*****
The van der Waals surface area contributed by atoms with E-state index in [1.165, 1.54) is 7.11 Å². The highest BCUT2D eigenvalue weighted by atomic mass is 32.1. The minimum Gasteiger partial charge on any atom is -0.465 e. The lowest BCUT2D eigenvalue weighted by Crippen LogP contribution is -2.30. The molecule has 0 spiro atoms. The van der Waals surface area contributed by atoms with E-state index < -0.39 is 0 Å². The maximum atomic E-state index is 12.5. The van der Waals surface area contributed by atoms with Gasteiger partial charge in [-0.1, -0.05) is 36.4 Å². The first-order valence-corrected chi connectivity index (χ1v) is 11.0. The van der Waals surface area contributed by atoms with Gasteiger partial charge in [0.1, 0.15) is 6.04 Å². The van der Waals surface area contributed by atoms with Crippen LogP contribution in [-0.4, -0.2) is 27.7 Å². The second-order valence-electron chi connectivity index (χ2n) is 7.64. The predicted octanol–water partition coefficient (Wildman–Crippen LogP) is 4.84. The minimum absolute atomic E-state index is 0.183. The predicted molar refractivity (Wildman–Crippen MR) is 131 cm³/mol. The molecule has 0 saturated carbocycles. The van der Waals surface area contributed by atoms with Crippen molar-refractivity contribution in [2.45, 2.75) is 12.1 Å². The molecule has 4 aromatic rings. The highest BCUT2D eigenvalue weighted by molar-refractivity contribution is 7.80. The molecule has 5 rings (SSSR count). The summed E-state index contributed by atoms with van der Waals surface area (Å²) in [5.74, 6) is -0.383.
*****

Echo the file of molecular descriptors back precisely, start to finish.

The van der Waals surface area contributed by atoms with E-state index in [1.165, 1.54) is 7.11 Å². The highest BCUT2D eigenvalue weighted by atomic mass is 32.1. The minimum Gasteiger partial charge on any atom is -0.465 e. The lowest BCUT2D eigenvalue weighted by Crippen LogP contribution is -2.30. The molecule has 0 spiro atoms. The van der Waals surface area contributed by atoms with E-state index < -0.39 is 0 Å². The maximum atomic E-state index is 12.5. The van der Waals surface area contributed by atoms with Gasteiger partial charge in [-0.1, -0.05) is 36.4 Å². The first-order valence-corrected chi connectivity index (χ1v) is 11.0. The van der Waals surface area contributed by atoms with Gasteiger partial charge in [0.1, 0.15) is 6.04 Å². The van der Waals surface area contributed by atoms with Crippen LogP contribution in [-0.4, -0.2) is 27.7 Å². The second-order valence-electron chi connectivity index (χ2n) is 7.64. The predicted octanol–water partition coefficient (Wildman–Crippen LogP) is 4.84. The minimum absolute atomic E-state index is 0.183. The predicted molar refractivity (Wildman–Crippen MR) is 131 cm³/mol. The molecule has 0 saturated carbocycles. The van der Waals surface area contributed by atoms with Crippen molar-refractivity contribution in [2.45, 2.75) is 12.1 Å². The molecule has 4 aromatic rings. The highest BCUT2D eigenvalue weighted by molar-refractivity contribution is 7.80. The molecule has 5 rings (SSSR count). The summed E-state index contributed by atoms with van der Waals surface area (Å²) in [5.74, 6) is -0.383.